Christchurch earthquake - Reuters - Feb. 22, 2011
A building damaged by an earthquake is seen in Christchurch, New Zealand, February 22, 2011 Photo by Reuters
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As authorities in New Zealand continue their search and rescue efforts following the devastating earthquake that struck its second-largest city yesterday, Israeli diplomats are frantically trying to account for dozens of nationals believed to be in Christchurch.

Ofer Mizrahi, 23, of Kibbutz Magal near Hadera, has been identified as missing in the rubble.

Prime Minister Benjamin Netanyahu announced yesterday that he would keep in close contact with the government of New Zealand to assist in the aftermath of an earthquake that has killed at least 75.

The earthquake hit Christchurch at 12:51 P.M. ‏(local time‏) yesterday, with more casualties expected as rescuers worked into the night to find scores of people trapped inside collapsed buildings. It was the second quake to hit the city of almost 400,000 people in five months, and New Zealand’s most deadly natural disaster in 80 years. There are an estimated 120 Israelis currently living or traveling in Christchurch, only some of whom have been successfully contacted.

Two months ago, Mizrahi and his friend Guy Yordan departed for a hiking expedition in Australia and New Zealand. Last weekend, they were joined by two other childhood friends − Michal Friedman and Liron Sadot.

The four planned to travel within New Zealand for an additional two months, during which they planned to embark on a long hike.

Friedman’s father, Yossi Friedman, said he received a phone call at 2:30 A.M. from Sadot’s sister informing them that there had been an earthquake in New Zealand. Later, Yossi Friedman received a telephone call from his daughter, who recounted the ordeal.

“She was crying hysterically and inconsolably,” her father said. “It was difficult to understand initially what had happened.”

According to Friedman, seconds before the earthquake hit the four Israelis were walking back to their car after shopping at an electrical appliance store.

Mizrahi, who was behind the wheel, began driving when the quake struck.

Moments later, a concrete beam smashed through the roof of the car and struck Mizrahi.

Sadot and Friedman, who were in the back seat of the vehicle, managed to escape. Yordan, who was in the front passenger seat, smashed through the window to extricate herself from the car. Their attempts to help Mizrahi, who remained trapped under the concrete beam, were unsuccessful.

The three survivors were evacuated to a nearby park crammed with city residents and tourists. They were not permitted to return to their car, nor were they able to leave the country after the airport was shut down.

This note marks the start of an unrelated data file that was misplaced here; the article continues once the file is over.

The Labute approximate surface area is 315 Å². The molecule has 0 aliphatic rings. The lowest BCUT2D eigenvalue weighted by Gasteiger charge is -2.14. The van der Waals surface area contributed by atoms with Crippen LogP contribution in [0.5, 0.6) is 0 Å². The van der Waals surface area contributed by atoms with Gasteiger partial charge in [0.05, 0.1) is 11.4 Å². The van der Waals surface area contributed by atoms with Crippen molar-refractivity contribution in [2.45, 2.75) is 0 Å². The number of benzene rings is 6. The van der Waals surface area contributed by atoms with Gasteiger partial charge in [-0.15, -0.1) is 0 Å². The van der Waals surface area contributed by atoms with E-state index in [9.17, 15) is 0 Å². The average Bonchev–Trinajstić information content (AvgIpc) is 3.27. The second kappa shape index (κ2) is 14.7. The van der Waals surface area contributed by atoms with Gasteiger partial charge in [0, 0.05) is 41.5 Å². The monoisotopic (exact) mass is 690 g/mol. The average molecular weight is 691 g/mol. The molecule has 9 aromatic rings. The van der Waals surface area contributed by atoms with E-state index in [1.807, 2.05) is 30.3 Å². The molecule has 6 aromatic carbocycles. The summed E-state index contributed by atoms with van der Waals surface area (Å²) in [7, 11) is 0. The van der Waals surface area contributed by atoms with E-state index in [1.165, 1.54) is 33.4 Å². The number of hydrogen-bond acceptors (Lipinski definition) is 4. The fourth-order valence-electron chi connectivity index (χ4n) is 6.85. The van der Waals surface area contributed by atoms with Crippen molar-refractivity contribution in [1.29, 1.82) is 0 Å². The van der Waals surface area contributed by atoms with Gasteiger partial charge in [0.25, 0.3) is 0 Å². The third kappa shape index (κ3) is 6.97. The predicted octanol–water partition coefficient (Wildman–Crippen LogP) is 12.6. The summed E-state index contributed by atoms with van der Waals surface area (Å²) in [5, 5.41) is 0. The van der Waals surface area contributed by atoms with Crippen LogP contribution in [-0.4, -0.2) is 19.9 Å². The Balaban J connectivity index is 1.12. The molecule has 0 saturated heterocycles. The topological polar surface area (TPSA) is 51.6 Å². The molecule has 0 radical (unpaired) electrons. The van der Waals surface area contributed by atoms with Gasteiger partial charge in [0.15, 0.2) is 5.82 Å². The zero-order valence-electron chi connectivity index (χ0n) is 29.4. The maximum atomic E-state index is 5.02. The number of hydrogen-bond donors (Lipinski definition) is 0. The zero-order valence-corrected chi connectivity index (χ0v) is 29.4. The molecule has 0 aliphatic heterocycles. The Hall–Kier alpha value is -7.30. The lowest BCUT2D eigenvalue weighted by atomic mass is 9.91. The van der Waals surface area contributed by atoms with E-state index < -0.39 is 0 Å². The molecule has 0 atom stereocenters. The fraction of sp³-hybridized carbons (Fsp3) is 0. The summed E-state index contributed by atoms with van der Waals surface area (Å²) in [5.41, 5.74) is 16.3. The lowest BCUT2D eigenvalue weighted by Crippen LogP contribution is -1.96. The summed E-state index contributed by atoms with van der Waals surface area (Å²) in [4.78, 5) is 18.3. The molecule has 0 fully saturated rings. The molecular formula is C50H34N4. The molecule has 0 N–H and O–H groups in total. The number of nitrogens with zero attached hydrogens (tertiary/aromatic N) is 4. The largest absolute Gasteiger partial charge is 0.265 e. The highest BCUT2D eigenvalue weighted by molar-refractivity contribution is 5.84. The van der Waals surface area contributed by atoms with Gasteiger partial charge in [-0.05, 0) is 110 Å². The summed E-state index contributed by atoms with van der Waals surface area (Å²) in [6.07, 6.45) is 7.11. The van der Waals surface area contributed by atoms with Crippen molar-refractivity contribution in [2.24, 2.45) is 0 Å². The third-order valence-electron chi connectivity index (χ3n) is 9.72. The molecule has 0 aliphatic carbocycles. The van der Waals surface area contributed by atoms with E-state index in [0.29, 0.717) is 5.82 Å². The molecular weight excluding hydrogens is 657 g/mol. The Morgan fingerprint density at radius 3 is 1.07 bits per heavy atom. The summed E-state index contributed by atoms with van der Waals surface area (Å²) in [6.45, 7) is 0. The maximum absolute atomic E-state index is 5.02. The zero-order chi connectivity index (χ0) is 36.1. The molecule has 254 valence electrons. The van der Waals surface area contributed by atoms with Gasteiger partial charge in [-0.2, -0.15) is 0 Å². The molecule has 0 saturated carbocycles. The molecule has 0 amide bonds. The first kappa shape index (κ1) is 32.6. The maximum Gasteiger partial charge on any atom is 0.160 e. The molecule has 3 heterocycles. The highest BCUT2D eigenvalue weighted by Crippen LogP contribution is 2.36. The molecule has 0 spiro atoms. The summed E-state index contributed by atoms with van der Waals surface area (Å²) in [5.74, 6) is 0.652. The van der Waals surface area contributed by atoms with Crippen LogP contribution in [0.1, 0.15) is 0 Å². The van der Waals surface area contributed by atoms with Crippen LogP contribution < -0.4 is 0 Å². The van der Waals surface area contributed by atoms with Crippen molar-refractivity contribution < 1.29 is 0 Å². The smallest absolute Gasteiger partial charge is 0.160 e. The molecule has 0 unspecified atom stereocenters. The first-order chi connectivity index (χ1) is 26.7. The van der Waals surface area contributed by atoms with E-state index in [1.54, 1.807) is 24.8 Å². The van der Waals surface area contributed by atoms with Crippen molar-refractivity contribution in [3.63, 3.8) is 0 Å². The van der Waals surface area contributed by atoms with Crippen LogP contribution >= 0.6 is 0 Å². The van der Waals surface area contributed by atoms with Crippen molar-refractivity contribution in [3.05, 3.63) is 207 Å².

Mizrahi is the fourth of five brothers. Smadar Katz, the secretary of the kibbutz in which he grew up, described him as a “charismatic, sociable and active member of the kibbutz.”

According to the Foreign Ministry, the Israeli consulate general in Wellington, the capital of New Zealand, has traveled to Christchurch to locate Israelis caught in the quake and offer them assistance.

The consul, Teddy Poplinger, said he encountered numerous Israeli tourists.

“They are shocked by what they experienced and by what they saw,” he said. “From what I can see, they are unsure of where to go from here. Some of them have passports and we are trying to figure out ways to get them out of there. We hope to locate as many Israelis [as we can] who are devoid of means of communication and to do so as quickly as possible.”

Foreign Minister Avigdor Lieberman spoke with his New Zealand counterpart Murray McCully yesterday and expressed Israel’s condolences. Lieberman also thanked McCully for local authorities’ efficient assistance to the Israeli Embassy in Wellington in locating the Israelis caught in the vicinity of the quake.

McCully responded by expressing gratitude and saying there is still no final assessment of the number and condition of earthquake victims.

The Chabad-Lubavitch website reported that the natural disaster toppled Christchurch’s central Chabad center. Rabbi Shmuel Freedman, who moved to the New Zealand city three months ago to co-direct the Chabad headquarters there, said he and other personnel were inside the center when the earthquake hit.

“We all ran out as [the building] was falling down, but thank God everybody is okay,” he said from the city’s Latimer Square, where Jewish families had congregated to search for survivors. “We are getting everybody together now at the square to see if anybody is missing, and we are working very hard to help everybody.”